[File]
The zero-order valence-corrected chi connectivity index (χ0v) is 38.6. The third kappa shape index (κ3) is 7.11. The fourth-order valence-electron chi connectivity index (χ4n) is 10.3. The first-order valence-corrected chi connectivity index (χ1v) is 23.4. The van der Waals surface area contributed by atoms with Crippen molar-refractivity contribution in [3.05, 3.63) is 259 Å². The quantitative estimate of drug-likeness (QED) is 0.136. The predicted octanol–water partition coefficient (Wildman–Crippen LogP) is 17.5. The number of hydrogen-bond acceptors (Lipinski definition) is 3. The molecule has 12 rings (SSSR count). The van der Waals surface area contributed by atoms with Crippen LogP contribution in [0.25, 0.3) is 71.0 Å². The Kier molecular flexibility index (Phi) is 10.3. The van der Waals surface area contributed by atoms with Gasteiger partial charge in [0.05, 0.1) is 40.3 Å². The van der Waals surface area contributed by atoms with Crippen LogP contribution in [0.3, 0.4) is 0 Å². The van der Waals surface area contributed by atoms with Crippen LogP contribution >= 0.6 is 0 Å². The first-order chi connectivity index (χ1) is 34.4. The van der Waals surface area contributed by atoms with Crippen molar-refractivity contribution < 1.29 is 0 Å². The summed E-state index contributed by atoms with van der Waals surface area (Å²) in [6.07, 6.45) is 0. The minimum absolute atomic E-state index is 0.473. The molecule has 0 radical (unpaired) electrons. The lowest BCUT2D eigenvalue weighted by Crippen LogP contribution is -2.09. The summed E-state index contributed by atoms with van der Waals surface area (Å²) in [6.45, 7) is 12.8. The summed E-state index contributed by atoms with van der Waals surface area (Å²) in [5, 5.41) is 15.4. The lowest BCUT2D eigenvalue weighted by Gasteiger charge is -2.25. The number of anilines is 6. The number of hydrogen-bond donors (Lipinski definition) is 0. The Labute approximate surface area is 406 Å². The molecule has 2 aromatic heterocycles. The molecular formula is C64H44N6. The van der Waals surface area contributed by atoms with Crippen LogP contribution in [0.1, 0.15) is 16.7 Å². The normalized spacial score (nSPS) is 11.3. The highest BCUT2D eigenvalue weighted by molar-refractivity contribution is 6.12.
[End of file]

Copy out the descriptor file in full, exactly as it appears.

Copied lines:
The zero-order valence-corrected chi connectivity index (χ0v) is 38.6. The third kappa shape index (κ3) is 7.11. The fourth-order valence-electron chi connectivity index (χ4n) is 10.3. The first-order valence-corrected chi connectivity index (χ1v) is 23.4. The van der Waals surface area contributed by atoms with Crippen molar-refractivity contribution in [3.05, 3.63) is 259 Å². The quantitative estimate of drug-likeness (QED) is 0.136. The predicted octanol–water partition coefficient (Wildman–Crippen LogP) is 17.5. The number of hydrogen-bond acceptors (Lipinski definition) is 3. The molecule has 12 rings (SSSR count). The van der Waals surface area contributed by atoms with Crippen LogP contribution in [0.25, 0.3) is 71.0 Å². The Kier molecular flexibility index (Phi) is 10.3. The van der Waals surface area contributed by atoms with Gasteiger partial charge in [0.05, 0.1) is 40.3 Å². The van der Waals surface area contributed by atoms with Crippen LogP contribution in [0.3, 0.4) is 0 Å². The van der Waals surface area contributed by atoms with Crippen LogP contribution >= 0.6 is 0 Å². The first-order chi connectivity index (χ1) is 34.4. The van der Waals surface area contributed by atoms with Crippen molar-refractivity contribution < 1.29 is 0 Å². The summed E-state index contributed by atoms with van der Waals surface area (Å²) in [6.07, 6.45) is 0. The minimum absolute atomic E-state index is 0.473. The molecule has 0 radical (unpaired) electrons. The lowest BCUT2D eigenvalue weighted by Crippen LogP contribution is -2.09. The summed E-state index contributed by atoms with van der Waals surface area (Å²) in [6.45, 7) is 12.8. The summed E-state index contributed by atoms with van der Waals surface area (Å²) in [5, 5.41) is 15.4. The lowest BCUT2D eigenvalue weighted by Gasteiger charge is -2.25. The number of anilines is 6. The number of hydrogen-bond donors (Lipinski definition) is 0. The Labute approximate surface area is 406 Å². The molecule has 2 aromatic heterocycles. The molecular formula is C64H44N6. The van der Waals surface area contributed by atoms with Crippen LogP contribution in [0.1, 0.15) is 16.7 Å². The normalized spacial score (nSPS) is 11.3. The highest BCUT2D eigenvalue weighted by molar-refractivity contribution is 6.12.